Ken,

Not sure which caught my attention more, the fork mounted Edmund or your bike :)

I'm eager to hear some comments from you about the Edmund. I have seen these only 1 time before - at Astrfest 2 years ago. I was unable to track down the owner and left wondering how they actually perform.

Come on - inquiring minds want to know.

Allister

#10 Ken

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Posted 18 May 2003 - 10:28 AM

Thanks, Review the short form. The optics are very good, I'm reluctant to call them excellent because frankly I've never looked through a Zambuto or other Newt that has that reputation for excellent optics. In the day Edmund advertised the optics as 1/8th wave, but so did everybody else back then. The end ring assemblys, cell and spider are incredibly overengineered. They work great, and to sell the same thing today would be cost prohibitive. The tube material is "Phenolic Impregnated Fiber" and rather fragile and brittle.

The Equatorial Yoke Mount, well this is a story in itself. When set up for visual work, it is a beautiful steady mount, but setting up is a pain, setting the latitude is difficult, with the latitude graduations being 10 degree notches in the housing. there are no slow motion contols other than a short travel declination knob, and there is a simple 120vac Clock Drive motor so it is not a mount for anything but short exposure photography.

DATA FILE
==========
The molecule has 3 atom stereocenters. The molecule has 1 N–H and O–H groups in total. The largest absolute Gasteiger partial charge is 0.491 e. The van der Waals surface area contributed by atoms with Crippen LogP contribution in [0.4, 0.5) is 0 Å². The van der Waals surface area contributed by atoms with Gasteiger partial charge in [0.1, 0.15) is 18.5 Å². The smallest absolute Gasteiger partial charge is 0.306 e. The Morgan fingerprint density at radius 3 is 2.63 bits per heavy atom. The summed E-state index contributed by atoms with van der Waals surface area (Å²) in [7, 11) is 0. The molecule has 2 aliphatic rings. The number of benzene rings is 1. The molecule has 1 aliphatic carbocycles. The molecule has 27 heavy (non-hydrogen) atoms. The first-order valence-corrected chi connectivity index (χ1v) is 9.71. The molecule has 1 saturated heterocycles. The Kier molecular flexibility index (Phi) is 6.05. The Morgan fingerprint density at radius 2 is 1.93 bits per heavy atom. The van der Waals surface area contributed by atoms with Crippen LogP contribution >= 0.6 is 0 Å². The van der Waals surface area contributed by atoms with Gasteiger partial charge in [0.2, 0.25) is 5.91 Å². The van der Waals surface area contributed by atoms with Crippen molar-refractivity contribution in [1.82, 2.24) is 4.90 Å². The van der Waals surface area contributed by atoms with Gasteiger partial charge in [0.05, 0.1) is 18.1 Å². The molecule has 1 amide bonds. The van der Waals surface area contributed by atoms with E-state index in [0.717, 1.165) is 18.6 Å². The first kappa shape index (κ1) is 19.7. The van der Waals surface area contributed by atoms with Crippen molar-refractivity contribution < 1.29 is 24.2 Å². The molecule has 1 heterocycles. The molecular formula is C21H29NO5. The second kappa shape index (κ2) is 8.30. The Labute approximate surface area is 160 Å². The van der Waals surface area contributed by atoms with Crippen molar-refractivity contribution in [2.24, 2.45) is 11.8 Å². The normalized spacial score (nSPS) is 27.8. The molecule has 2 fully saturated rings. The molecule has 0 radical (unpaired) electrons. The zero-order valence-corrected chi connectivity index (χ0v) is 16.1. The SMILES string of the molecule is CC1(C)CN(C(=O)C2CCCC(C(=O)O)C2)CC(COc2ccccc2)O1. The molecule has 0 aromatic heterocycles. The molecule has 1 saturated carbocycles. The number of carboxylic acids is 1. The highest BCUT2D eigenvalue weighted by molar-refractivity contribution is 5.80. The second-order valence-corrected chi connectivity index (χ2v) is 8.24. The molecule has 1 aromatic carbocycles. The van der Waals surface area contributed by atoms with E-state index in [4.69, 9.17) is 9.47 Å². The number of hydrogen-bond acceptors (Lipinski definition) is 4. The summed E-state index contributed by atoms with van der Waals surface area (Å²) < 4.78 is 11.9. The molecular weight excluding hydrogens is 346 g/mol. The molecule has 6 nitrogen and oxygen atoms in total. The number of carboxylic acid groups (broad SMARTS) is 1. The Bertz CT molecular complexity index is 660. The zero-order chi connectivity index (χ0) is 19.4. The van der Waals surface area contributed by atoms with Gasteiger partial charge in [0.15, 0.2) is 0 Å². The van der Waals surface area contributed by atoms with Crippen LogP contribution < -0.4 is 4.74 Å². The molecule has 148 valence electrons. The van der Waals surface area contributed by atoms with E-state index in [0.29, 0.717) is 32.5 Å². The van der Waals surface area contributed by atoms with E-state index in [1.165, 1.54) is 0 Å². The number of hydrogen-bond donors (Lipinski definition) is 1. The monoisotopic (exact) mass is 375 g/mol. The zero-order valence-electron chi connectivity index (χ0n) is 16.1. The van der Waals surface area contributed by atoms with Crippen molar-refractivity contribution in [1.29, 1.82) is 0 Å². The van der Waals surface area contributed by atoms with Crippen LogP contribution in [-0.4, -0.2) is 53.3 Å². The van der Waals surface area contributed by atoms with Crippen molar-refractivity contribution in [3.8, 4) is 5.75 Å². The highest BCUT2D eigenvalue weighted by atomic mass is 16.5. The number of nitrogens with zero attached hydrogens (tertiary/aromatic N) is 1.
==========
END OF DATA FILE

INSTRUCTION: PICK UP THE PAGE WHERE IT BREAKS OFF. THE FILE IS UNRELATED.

Despite all this though, for visual observing the mount once set up is a joy to use, in the same fashion one would use a Dob on an Equatorial platform. Plus it just looks really neat. The telescope with its Yoke mount and bright red tube is a attention grabber at star partys and outings. Something about the high tech look just grabs attention. Anyway, the telescope has served me well for many years, and traveled over the eastern seaboard. I built a heavy wooden crate for the OTA when it was new and I suppose the fact that the scope still gets used speaks for itself.

As I said , when I get some time and nice days, I'll get some close-up pictures and post a more thorough review.

And OT, the bike is an '01 Buell Cyclone, unfortunately no longer made, that I use to scare myself occasionally whe I need an adrenalin rush. :shocked:

#11 Guest_**DONOTDELETE**_*

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Posted 15 July 2003 - 06:48 AM

Here is my blast from the past.My Vernonscope Brandon 94mm triplet lens semi APO, on a Meade LXD55 EQ, a good match for grab N go visuals.

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#12 Rusty

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Posted 06 August 2003 - 08:57 PM

It may not be a classic (since it's technically still in production), but I have C5 #724

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#13 Ken

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Posted 06 August 2003 - 09:40 PM